A spectrum of intrapulmonary airway diseases, for example, cigarette smoke-induced bronchitis, cystic fibrosis, primary ciliary dyskinesia, and non-cystic fibrosis bronchiectasis, can be categorized as "mucoobstructive" airway diseases. A common theme for these diseases appears to be the failure to properly regulate mucus concentration, producing mucus hyperconcentration that slows mucus transport and, importantly, generates plaque/plug adhesion to airway surfaces. These mucus plaques/plugs generate long diffusion distances for oxygen, producing hypoxic niches within adherent airway mucus and subjacent epithelia. Data suggest that concentrated mucus plaques/plugs are proinflammatory, in part mediated by release of IL-1α from hypoxic cells. The infectious component of mucoobstructive diseases may be initiated by anaerobic bacteria that proliferate within the nutrient-rich hypoxic mucus environment. Anaerobes ultimately may condition mucus to provide the environment for a succession to classic airway pathogens, including Staphylococcus aureus, Haemophilus influenzae, and ultimately Pseudomonas aeruginosa. Novel therapies to treat mucoobstructive diseases focus on restoring mucus concentration. Strategies to rehydrate mucus range from the inhalation of osmotically active solutes, designed to draw water into airway surfaces, to strategies designed to manipulate the relative rates of sodium absorption versus chloride secretion to endogenously restore epithelial hydration. Similarly, strategies designed to reduce the mucin burden in the airways, either by reducing mucin production/secretion or by clearing accumulated mucus (e.g., reducing agents), are under development. Thus, the new insights into a unifying process, that is, mucus hyperconcentration, that drives a significant component of the pathogenesis of mucoobstructive diseases promise multiple new therapeutic strategies to aid patients with this syndrome.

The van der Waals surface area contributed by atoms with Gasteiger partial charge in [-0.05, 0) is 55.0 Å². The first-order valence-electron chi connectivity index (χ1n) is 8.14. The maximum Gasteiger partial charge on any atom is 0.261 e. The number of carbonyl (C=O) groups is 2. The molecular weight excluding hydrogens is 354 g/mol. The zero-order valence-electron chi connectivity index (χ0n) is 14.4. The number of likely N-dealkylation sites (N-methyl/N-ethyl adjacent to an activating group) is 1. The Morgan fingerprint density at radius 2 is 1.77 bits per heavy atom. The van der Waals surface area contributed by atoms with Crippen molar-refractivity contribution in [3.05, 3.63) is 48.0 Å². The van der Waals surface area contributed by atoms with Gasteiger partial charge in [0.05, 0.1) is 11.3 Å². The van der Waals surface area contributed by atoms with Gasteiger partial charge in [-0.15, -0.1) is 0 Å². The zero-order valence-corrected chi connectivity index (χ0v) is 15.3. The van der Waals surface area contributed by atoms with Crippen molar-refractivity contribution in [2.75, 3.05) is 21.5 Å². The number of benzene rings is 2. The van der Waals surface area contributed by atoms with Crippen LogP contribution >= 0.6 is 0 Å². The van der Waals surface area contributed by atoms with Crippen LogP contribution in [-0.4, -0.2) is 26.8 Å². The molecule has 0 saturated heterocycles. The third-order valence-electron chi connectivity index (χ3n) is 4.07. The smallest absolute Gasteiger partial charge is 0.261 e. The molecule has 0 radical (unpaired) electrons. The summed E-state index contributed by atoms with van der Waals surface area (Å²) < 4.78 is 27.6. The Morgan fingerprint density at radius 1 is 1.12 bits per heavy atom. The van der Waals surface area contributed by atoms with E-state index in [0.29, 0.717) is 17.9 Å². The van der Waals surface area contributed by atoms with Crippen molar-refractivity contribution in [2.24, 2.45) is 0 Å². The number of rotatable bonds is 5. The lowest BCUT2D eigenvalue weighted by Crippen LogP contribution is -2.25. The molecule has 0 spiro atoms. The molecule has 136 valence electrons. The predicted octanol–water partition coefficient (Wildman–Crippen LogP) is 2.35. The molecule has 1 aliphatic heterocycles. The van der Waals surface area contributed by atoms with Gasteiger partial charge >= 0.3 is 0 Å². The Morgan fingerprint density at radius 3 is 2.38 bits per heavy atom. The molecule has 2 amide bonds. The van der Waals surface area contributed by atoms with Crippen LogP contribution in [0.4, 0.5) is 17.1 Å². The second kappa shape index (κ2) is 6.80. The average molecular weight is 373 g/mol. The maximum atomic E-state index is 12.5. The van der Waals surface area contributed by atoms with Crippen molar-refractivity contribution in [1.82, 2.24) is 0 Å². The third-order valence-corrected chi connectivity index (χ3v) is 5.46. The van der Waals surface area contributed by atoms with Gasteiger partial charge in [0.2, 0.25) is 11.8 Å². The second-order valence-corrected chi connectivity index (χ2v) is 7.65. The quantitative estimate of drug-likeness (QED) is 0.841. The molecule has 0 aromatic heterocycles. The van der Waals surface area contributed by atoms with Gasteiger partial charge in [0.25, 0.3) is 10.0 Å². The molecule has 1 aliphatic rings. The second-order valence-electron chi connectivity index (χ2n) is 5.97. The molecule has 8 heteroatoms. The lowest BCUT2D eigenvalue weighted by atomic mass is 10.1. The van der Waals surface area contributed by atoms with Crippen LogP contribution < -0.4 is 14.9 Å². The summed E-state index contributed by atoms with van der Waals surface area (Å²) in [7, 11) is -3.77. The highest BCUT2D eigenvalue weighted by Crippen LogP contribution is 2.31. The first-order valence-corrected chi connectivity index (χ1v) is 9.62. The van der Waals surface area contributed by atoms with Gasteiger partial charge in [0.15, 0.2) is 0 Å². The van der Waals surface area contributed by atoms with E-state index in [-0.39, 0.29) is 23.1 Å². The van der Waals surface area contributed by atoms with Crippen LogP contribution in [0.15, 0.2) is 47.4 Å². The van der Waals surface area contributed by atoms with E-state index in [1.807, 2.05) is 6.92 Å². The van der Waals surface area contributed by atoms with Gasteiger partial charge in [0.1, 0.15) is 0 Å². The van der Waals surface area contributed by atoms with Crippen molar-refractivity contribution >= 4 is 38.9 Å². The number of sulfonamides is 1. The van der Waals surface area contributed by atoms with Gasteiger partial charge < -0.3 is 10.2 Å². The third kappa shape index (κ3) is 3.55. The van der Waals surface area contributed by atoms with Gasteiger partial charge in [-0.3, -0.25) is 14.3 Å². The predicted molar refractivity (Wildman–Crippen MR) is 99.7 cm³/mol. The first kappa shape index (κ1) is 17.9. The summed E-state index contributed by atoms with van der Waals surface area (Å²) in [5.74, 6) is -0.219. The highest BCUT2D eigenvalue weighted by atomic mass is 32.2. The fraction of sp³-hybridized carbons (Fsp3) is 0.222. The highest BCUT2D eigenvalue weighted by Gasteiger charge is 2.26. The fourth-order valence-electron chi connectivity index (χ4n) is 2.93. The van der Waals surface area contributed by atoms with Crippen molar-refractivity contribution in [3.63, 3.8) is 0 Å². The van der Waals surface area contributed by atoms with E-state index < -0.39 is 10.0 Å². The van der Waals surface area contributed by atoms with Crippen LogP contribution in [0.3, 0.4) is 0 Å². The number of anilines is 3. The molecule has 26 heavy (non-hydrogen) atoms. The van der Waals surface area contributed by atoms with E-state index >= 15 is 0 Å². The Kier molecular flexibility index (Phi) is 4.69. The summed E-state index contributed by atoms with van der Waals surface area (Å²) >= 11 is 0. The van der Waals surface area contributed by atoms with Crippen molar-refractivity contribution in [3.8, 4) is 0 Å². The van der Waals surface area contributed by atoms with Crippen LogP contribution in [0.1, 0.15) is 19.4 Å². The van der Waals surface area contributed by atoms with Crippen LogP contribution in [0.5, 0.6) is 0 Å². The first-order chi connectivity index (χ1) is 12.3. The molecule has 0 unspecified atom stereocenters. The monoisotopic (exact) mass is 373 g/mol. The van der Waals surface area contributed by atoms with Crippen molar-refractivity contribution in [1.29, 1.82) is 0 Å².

Keywords: IL-1α; anaerobes; hydration therapies; mucoobstruction; mucus hyperconcentration.